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Court to decide if Santos Pilliga CSG facility is illegal

Louise Somerville, a Knitting Nanna from Lismore, spent more than 3 hours locked to the gate at the Santos wastewater facility in the Pilliga Forest.

Louise Somerville, a Knitting Nanna from Lismore, spent more than 3 hours locked to the gate at the Santos Leewood wastewater facility in the Pilliga Forest. A court will now decide if facility is legal.

A court case will begin today (Wednesday) that could see a halt to the development and operation of Santos’ CSG water treatment facility near the Pilliga State Forest, an internationally renowned ecosystem near Narrabri in north-west NSW.

People for the Plains, a community group from the Pilliga, represented by public interest environmental lawyers EDO NSW, is taking CSG company Santos to court over its Leewood CSG wastewater treatment facility.

People for the Plains will argue that Santos’ construction of the facility, which will process millions of litres of CSG water, is unlawful.

EDO NSW CEO and principal solicitor Sue Higginson said that ‘the Leewood facility was assessed and approved as a CSG exploration activity. Our client contends that this was incorrect. Instead, the facility should have been subject to the development assessment process under the NSW planning system.’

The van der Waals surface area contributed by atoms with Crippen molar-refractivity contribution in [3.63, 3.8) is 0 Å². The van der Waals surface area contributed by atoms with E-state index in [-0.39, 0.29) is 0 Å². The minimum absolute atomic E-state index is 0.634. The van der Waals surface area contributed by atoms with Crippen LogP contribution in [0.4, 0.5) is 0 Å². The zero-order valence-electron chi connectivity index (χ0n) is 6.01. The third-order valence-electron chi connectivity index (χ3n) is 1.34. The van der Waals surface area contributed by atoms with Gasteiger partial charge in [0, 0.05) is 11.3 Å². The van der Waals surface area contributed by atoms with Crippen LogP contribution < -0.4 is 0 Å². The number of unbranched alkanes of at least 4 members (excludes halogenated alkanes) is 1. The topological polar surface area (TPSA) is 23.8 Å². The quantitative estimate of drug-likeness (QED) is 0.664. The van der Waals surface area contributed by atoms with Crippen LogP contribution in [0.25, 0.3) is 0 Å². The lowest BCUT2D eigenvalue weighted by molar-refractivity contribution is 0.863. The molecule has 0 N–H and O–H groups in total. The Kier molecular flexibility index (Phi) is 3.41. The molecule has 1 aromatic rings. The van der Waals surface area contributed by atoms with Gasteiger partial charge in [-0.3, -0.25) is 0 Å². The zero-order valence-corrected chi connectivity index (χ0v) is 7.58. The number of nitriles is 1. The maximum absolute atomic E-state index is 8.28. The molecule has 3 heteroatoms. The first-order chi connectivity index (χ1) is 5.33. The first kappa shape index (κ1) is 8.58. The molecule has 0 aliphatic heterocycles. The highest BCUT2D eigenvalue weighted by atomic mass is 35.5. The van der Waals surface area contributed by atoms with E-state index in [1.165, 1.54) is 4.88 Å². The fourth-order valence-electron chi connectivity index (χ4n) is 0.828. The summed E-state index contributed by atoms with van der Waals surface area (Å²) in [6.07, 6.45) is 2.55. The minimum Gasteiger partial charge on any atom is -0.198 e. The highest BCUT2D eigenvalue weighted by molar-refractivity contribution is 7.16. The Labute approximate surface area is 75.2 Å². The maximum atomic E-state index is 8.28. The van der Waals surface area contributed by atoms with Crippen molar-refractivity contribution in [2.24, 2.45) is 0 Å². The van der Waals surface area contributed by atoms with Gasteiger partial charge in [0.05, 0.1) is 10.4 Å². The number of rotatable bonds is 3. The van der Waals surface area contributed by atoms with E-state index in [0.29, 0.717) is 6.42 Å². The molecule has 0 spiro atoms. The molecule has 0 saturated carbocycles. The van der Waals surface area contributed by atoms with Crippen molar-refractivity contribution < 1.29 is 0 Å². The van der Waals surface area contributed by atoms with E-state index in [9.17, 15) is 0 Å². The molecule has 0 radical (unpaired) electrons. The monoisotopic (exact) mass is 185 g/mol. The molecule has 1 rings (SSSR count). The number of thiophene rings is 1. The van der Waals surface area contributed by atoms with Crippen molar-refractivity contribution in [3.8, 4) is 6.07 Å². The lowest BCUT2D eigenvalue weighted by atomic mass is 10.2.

‘In this way, Santos would have been required to prepare a full environmental impact statement, which would have been placed on public exhibition to allow the community the opportunity to scrutinise the proposal and its impacts,’ Ms Higginson said.

‘Environmental protection and the preservation of the rights of the community are contingent on applying and following the environmental planning laws correctly.’

‘Our client is concerned that industrial scale CSG operations are incrementally rolling out across the Pilliga region as exploration activities without the community having a say, and without adequate environmental assessment or safeguards.’

The Pilliga is the largest unfragmented block of temperate dry forest in eastern Australia. It also acts as a significant recharge area for the Great Artesian Basin, one of Australia’s most important ground water resources.

The case will run for two days in the NSW Land and Environment Court.


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